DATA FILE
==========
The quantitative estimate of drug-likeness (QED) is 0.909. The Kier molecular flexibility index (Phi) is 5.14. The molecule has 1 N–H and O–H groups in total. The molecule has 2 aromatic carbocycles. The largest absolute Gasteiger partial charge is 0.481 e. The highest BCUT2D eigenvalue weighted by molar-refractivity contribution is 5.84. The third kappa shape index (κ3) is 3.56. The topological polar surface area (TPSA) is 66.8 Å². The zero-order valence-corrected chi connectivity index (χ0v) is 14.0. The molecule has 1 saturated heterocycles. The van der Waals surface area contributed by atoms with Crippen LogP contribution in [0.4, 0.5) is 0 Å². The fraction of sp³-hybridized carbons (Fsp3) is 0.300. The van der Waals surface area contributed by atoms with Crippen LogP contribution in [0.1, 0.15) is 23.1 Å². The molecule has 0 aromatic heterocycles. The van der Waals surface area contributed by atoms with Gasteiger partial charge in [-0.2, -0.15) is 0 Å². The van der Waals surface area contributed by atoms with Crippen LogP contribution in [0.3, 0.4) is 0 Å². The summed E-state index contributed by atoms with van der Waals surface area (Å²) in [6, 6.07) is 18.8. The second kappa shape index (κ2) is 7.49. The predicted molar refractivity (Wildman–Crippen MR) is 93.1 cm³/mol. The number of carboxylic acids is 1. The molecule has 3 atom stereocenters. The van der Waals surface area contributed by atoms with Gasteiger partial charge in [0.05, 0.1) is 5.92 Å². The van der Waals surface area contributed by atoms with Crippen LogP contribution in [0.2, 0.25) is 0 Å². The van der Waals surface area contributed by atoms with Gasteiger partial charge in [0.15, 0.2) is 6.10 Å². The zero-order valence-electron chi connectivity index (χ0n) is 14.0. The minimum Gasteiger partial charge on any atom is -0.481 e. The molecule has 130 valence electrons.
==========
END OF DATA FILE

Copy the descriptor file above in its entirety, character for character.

The quantitative estimate of drug-likeness (QED) is 0.909. The Kier molecular flexibility index (Phi) is 5.14. The molecule has 1 N–H and O–H groups in total. The molecule has 2 aromatic carbocycles. The largest absolute Gasteiger partial charge is 0.481 e. The highest BCUT2D eigenvalue weighted by molar-refractivity contribution is 5.84. The third kappa shape index (κ3) is 3.56. The topological polar surface area (TPSA) is 66.8 Å². The zero-order valence-corrected chi connectivity index (χ0v) is 14.0. The molecule has 1 saturated heterocycles. The van der Waals surface area contributed by atoms with Crippen LogP contribution in [0.4, 0.5) is 0 Å². The fraction of sp³-hybridized carbons (Fsp3) is 0.300. The van der Waals surface area contributed by atoms with Crippen LogP contribution in [0.1, 0.15) is 23.1 Å². The molecule has 0 aromatic heterocycles. The van der Waals surface area contributed by atoms with Gasteiger partial charge in [-0.2, -0.15) is 0 Å². The van der Waals surface area contributed by atoms with Crippen LogP contribution in [0.3, 0.4) is 0 Å². The summed E-state index contributed by atoms with van der Waals surface area (Å²) in [6, 6.07) is 18.8. The second kappa shape index (κ2) is 7.49. The predicted molar refractivity (Wildman–Crippen MR) is 93.1 cm³/mol. The number of carboxylic acids is 1. The molecule has 3 atom stereocenters. The van der Waals surface area contributed by atoms with Gasteiger partial charge in [0.05, 0.1) is 5.92 Å². The van der Waals surface area contributed by atoms with Crippen LogP contribution in [0.2, 0.25) is 0 Å². The van der Waals surface area contributed by atoms with Gasteiger partial charge in [0.15, 0.2) is 6.10 Å². The zero-order valence-electron chi connectivity index (χ0n) is 14.0. The minimum Gasteiger partial charge on any atom is -0.481 e. The molecule has 130 valence electrons.